A booklet charting the history of East Northants Council (ENC) has been produced by one of its former employees.
Sharn Matthews was executive director at ENC before retiring in 2019 and with the authority ceasing to exist from tomorrow (Thursday), she has spent the past six months creating a booklet to commemorate the end of the council.
The booklet provides a potted history of the achievements and events of the council since its inception in 1974.
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When ENC was created nearly 50 years ago, Queen Elizabeth II had only been on the throne for 21 years and the UK had just joined the European Union (or the European Economic Community as it was known in January 1973).
The first official guide to the new district described it as 'largely a district of quiet country with pleasant villages, some but a stone's throw one from another, and pleasant towns to which more and more London commuters come to live.'
There was no A14 at the time and the A45, A43, A6 and A605 went right through the centres of towns and villages like Bulwick, Oundle, Higham Ferrers and Rushden.
Milestones featured in the booklet include Rushden's Splash Pool opening in November 1990, the Nene Centre opening in 2004, and planning permission for Rushden Lakes finally being granted by the Secretary of State in June 2014 after a public enquiry.
It also notes how ENC issued its first anti-social behaviour order (ASBO) in 2001 for harassment and causing distress to people living in Rushden and Higham Ferrers, and how it was one of the first councils in the UK to successfully apply for a Criminal Behaviour Order after a conviction for breach of a noise abatement notice in 2017.
Sharn told the Northants Telegraph: "As part of this research I have been looking at documents that pre-date East Northamptonshire Council including a set of press-cutting books from the Oundle and Thrapston Rural District which span its entire life from 1935 to 1974 .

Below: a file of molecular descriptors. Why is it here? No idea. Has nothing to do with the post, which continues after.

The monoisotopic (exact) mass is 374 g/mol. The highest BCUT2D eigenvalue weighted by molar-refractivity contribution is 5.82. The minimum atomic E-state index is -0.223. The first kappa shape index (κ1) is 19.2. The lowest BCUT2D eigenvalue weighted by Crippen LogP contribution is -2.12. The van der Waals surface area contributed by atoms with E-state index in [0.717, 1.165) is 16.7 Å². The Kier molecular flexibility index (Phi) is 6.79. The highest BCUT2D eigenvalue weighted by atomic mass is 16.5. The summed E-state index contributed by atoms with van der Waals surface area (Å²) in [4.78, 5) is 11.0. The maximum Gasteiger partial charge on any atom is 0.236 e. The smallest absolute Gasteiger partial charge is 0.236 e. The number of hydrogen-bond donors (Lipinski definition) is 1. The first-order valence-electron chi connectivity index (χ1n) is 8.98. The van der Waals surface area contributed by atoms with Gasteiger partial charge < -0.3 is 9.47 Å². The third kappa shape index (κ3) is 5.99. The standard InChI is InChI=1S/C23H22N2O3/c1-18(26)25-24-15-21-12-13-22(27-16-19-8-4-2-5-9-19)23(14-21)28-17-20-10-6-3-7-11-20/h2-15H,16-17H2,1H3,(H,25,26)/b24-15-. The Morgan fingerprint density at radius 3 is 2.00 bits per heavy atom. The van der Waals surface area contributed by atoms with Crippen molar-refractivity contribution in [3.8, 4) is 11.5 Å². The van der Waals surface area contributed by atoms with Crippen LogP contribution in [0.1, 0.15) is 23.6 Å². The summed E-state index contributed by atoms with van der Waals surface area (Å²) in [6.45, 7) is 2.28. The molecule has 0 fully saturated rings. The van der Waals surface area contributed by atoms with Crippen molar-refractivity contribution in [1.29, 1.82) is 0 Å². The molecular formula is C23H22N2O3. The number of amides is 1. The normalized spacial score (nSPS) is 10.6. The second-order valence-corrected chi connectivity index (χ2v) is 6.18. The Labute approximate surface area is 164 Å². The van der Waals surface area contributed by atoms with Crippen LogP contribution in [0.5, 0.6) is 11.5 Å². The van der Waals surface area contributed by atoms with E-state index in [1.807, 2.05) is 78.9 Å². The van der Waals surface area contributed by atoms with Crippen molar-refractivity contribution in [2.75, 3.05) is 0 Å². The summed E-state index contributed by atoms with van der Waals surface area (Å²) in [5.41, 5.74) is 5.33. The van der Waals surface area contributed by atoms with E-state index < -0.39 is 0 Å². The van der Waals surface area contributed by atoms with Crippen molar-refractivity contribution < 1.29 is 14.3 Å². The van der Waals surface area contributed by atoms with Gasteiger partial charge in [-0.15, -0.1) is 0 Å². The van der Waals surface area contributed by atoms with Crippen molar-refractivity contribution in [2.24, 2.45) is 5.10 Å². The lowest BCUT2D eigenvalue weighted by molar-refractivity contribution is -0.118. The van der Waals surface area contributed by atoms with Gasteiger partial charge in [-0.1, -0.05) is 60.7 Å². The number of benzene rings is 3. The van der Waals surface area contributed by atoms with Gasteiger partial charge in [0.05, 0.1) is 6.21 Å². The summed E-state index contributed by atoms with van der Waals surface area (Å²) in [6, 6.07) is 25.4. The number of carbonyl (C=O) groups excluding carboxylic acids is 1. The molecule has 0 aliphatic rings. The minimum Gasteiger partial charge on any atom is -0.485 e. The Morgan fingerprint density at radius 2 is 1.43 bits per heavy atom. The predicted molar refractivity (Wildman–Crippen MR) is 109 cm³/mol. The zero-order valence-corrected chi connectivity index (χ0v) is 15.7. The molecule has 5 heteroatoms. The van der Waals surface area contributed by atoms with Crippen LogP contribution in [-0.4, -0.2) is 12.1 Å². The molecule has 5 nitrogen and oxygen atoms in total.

"Oundle and Thrapston Rural District Council was one of the six councils which were brought together to form ENC.
"I hadn’t appreciated that the change to unitary will be the third shakeup of local government in the county in 100 years.
"Among the press cuttings was this photo of the staff and councillors of an even older council – the Thrapston Rural District Council which along with the Rural District Councils of Easton on the Hill, Gretton and Oundle were merged to form the Oundle and Thrapston Rural District Council in 1935.
"As you can see from the attached image of the final councillors and staff there were only two women present – both were assistant clerks and both transferred to the new council which must have been quite a relief to them as apparently the four councils had 29 staff and only nine were needed for the new council so 20 were made redundant.
"It would be great to try and see if any of their descendent are still in the area."
Sharn says the two women were Miss France, who she has managed to track down from the 1939 census as living with her parents in Halford Street, Thrapston, and who may have married a Mr Smith in 1947.
However, she hasn't managed to trace Miss Bird.
If you know of any of the descendants of Miss France or Miss Bird, email [email protected]
Sharn is currently in discussions to find a long-term home for these items so they can be preserved for future generations.
To read more about the end of an era for East Northants Council, click here.